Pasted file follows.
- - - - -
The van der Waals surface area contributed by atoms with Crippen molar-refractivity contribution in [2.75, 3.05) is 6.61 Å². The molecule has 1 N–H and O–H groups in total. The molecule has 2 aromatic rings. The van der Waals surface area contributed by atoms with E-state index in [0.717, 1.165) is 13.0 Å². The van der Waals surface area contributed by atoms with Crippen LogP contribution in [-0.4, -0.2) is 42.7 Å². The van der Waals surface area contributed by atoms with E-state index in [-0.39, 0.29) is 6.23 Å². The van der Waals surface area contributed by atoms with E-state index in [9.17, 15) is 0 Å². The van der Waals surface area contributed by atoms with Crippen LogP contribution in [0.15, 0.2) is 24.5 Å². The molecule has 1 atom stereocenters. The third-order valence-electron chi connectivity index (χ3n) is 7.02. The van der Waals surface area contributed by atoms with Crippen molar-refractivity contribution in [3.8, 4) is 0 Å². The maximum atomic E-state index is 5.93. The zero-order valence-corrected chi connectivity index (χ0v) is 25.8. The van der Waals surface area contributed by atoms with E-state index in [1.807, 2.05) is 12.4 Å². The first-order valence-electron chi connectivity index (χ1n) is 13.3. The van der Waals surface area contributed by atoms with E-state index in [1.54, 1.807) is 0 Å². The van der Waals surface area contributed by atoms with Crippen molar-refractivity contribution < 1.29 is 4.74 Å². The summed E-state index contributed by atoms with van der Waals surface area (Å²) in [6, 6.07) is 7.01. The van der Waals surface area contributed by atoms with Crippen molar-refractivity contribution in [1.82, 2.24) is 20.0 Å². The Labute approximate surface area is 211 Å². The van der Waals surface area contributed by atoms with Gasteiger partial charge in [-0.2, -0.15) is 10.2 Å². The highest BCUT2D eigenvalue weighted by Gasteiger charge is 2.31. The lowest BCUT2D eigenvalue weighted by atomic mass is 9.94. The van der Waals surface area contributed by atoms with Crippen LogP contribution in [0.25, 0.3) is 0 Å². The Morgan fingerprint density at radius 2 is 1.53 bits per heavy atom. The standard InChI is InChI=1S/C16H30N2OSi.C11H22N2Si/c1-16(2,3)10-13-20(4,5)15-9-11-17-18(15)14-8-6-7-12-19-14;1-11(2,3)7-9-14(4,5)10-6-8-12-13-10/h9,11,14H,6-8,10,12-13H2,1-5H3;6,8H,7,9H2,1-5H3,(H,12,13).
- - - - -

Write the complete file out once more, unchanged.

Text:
The van der Waals surface area contributed by atoms with Crippen molar-refractivity contribution in [2.75, 3.05) is 6.61 Å². The molecule has 1 N–H and O–H groups in total. The molecule has 2 aromatic rings. The van der Waals surface area contributed by atoms with E-state index in [0.717, 1.165) is 13.0 Å². The van der Waals surface area contributed by atoms with Crippen LogP contribution in [-0.4, -0.2) is 42.7 Å². The van der Waals surface area contributed by atoms with E-state index in [-0.39, 0.29) is 6.23 Å². The van der Waals surface area contributed by atoms with E-state index in [9.17, 15) is 0 Å². The van der Waals surface area contributed by atoms with Crippen LogP contribution in [0.15, 0.2) is 24.5 Å². The molecule has 1 atom stereocenters. The third-order valence-electron chi connectivity index (χ3n) is 7.02. The van der Waals surface area contributed by atoms with Crippen molar-refractivity contribution in [3.8, 4) is 0 Å². The maximum atomic E-state index is 5.93. The zero-order valence-corrected chi connectivity index (χ0v) is 25.8. The van der Waals surface area contributed by atoms with E-state index in [1.807, 2.05) is 12.4 Å². The first-order valence-electron chi connectivity index (χ1n) is 13.3. The van der Waals surface area contributed by atoms with E-state index in [1.54, 1.807) is 0 Å². The van der Waals surface area contributed by atoms with Crippen molar-refractivity contribution < 1.29 is 4.74 Å². The summed E-state index contributed by atoms with van der Waals surface area (Å²) in [6, 6.07) is 7.01. The van der Waals surface area contributed by atoms with Crippen molar-refractivity contribution in [1.82, 2.24) is 20.0 Å². The Labute approximate surface area is 211 Å². The van der Waals surface area contributed by atoms with Gasteiger partial charge in [-0.2, -0.15) is 10.2 Å². The highest BCUT2D eigenvalue weighted by Gasteiger charge is 2.31. The lowest BCUT2D eigenvalue weighted by atomic mass is 9.94. The van der Waals surface area contributed by atoms with Crippen LogP contribution in [0.25, 0.3) is 0 Å². The Morgan fingerprint density at radius 2 is 1.53 bits per heavy atom. The standard InChI is InChI=1S/C16H30N2OSi.C11H22N2Si/c1-16(2,3)10-13-20(4,5)15-9-11-17-18(15)14-8-6-7-12-19-14;1-11(2,3)7-9-14(4,5)10-6-8-12-13-10/h9,11,14H,6-8,10,12-13H2,1-5H3;6,8H,7,9H2,1-5H3,(H,12,13).